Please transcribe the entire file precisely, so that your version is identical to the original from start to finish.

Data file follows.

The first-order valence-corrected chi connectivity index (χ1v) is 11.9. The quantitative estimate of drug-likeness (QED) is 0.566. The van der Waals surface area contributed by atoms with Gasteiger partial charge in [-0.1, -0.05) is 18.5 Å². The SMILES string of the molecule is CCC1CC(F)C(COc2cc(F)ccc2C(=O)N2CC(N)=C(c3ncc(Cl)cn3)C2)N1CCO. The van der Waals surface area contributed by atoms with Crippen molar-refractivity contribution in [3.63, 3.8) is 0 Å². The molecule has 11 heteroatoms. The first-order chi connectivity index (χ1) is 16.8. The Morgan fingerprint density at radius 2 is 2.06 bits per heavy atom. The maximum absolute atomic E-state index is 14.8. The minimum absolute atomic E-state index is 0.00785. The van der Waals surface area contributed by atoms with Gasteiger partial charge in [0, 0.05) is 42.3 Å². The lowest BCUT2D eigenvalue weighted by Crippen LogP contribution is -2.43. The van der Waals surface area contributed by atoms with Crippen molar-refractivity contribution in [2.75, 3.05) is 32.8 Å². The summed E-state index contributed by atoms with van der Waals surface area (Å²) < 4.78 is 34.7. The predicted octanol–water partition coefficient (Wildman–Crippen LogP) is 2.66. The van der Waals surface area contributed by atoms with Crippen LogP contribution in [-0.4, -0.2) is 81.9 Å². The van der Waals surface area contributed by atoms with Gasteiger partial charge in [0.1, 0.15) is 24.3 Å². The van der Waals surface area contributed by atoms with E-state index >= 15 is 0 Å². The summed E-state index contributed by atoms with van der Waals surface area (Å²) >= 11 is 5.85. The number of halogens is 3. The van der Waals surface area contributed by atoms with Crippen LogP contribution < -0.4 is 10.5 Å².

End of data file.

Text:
The first-order valence-corrected chi connectivity index (χ1v) is 11.9. The quantitative estimate of drug-likeness (QED) is 0.566. The van der Waals surface area contributed by atoms with Gasteiger partial charge in [-0.1, -0.05) is 18.5 Å². The SMILES string of the molecule is CCC1CC(F)C(COc2cc(F)ccc2C(=O)N2CC(N)=C(c3ncc(Cl)cn3)C2)N1CCO. The van der Waals surface area contributed by atoms with Crippen molar-refractivity contribution in [3.63, 3.8) is 0 Å². The molecule has 11 heteroatoms. The first-order chi connectivity index (χ1) is 16.8. The Morgan fingerprint density at radius 2 is 2.06 bits per heavy atom. The maximum absolute atomic E-state index is 14.8. The minimum absolute atomic E-state index is 0.00785. The van der Waals surface area contributed by atoms with Gasteiger partial charge in [0, 0.05) is 42.3 Å². The lowest BCUT2D eigenvalue weighted by Crippen LogP contribution is -2.43. The van der Waals surface area contributed by atoms with Crippen molar-refractivity contribution in [2.75, 3.05) is 32.8 Å². The summed E-state index contributed by atoms with van der Waals surface area (Å²) < 4.78 is 34.7. The predicted octanol–water partition coefficient (Wildman–Crippen LogP) is 2.66. The van der Waals surface area contributed by atoms with Crippen LogP contribution in [-0.4, -0.2) is 81.9 Å². The van der Waals surface area contributed by atoms with Gasteiger partial charge in [0.1, 0.15) is 24.3 Å². The van der Waals surface area contributed by atoms with E-state index >= 15 is 0 Å². The summed E-state index contributed by atoms with van der Waals surface area (Å²) >= 11 is 5.85. The number of halogens is 3. The van der Waals surface area contributed by atoms with Crippen LogP contribution < -0.4 is 10.5 Å².